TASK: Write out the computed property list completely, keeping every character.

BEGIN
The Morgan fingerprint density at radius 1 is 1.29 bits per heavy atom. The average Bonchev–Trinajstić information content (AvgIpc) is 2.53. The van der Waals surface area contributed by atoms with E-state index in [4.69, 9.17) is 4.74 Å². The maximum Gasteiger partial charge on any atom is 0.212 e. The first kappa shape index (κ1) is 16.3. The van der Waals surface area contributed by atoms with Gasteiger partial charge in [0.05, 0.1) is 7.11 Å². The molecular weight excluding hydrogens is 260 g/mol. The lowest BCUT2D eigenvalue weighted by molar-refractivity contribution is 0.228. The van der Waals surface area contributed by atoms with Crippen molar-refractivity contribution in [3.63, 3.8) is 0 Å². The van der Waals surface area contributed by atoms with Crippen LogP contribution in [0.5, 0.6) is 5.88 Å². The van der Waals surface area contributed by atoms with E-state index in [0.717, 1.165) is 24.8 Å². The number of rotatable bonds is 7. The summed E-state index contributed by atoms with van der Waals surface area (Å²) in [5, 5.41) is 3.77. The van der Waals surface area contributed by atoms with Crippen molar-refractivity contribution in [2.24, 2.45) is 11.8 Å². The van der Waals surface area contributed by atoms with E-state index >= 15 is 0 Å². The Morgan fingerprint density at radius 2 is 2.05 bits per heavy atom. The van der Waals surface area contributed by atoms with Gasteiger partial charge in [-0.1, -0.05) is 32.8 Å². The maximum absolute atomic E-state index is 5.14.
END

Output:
The Morgan fingerprint density at radius 1 is 1.29 bits per heavy atom. The average Bonchev–Trinajstić information content (AvgIpc) is 2.53. The van der Waals surface area contributed by atoms with E-state index in [4.69, 9.17) is 4.74 Å². The maximum Gasteiger partial charge on any atom is 0.212 e. The first kappa shape index (κ1) is 16.3. The van der Waals surface area contributed by atoms with Gasteiger partial charge in [0.05, 0.1) is 7.11 Å². The molecular weight excluding hydrogens is 260 g/mol. The lowest BCUT2D eigenvalue weighted by molar-refractivity contribution is 0.228. The van der Waals surface area contributed by atoms with Crippen molar-refractivity contribution in [3.63, 3.8) is 0 Å². The van der Waals surface area contributed by atoms with Crippen LogP contribution in [0.5, 0.6) is 5.88 Å². The van der Waals surface area contributed by atoms with E-state index in [0.717, 1.165) is 24.8 Å². The number of rotatable bonds is 7. The summed E-state index contributed by atoms with van der Waals surface area (Å²) in [5, 5.41) is 3.77. The van der Waals surface area contributed by atoms with Crippen molar-refractivity contribution in [2.24, 2.45) is 11.8 Å². The van der Waals surface area contributed by atoms with E-state index >= 15 is 0 Å². The Morgan fingerprint density at radius 2 is 2.05 bits per heavy atom. The van der Waals surface area contributed by atoms with Gasteiger partial charge in [-0.1, -0.05) is 32.8 Å². The maximum absolute atomic E-state index is 5.14.